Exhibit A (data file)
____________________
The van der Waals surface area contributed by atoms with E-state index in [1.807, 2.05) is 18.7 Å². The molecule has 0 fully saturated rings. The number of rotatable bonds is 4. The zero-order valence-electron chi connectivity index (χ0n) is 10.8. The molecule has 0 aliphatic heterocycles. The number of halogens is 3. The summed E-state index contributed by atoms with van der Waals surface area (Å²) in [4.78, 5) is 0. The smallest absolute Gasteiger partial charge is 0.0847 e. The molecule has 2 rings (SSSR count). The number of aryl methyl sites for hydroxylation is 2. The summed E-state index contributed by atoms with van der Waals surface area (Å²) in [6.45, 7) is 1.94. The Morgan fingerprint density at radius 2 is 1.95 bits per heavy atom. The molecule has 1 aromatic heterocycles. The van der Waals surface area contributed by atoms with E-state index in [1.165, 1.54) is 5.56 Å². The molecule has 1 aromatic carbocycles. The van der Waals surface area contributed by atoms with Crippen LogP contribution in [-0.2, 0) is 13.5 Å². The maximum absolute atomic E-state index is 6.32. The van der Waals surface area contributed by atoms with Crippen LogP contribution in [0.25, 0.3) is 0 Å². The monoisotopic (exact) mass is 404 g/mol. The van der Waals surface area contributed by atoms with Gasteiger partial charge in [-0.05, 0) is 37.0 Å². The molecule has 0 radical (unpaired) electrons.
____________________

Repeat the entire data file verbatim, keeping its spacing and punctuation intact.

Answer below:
The van der Waals surface area contributed by atoms with E-state index in [1.807, 2.05) is 18.7 Å². The molecule has 0 fully saturated rings. The number of rotatable bonds is 4. The zero-order valence-electron chi connectivity index (χ0n) is 10.8. The molecule has 0 aliphatic heterocycles. The number of halogens is 3. The summed E-state index contributed by atoms with van der Waals surface area (Å²) in [4.78, 5) is 0. The smallest absolute Gasteiger partial charge is 0.0847 e. The molecule has 2 rings (SSSR count). The number of aryl methyl sites for hydroxylation is 2. The summed E-state index contributed by atoms with van der Waals surface area (Å²) in [6.45, 7) is 1.94. The Morgan fingerprint density at radius 2 is 1.95 bits per heavy atom. The molecule has 1 aromatic heterocycles. The van der Waals surface area contributed by atoms with E-state index in [1.165, 1.54) is 5.56 Å². The molecule has 1 aromatic carbocycles. The van der Waals surface area contributed by atoms with Crippen LogP contribution in [-0.2, 0) is 13.5 Å². The maximum absolute atomic E-state index is 6.32. The van der Waals surface area contributed by atoms with Crippen LogP contribution in [0.25, 0.3) is 0 Å². The monoisotopic (exact) mass is 404 g/mol. The van der Waals surface area contributed by atoms with Gasteiger partial charge in [-0.05, 0) is 37.0 Å². The molecule has 0 radical (unpaired) electrons.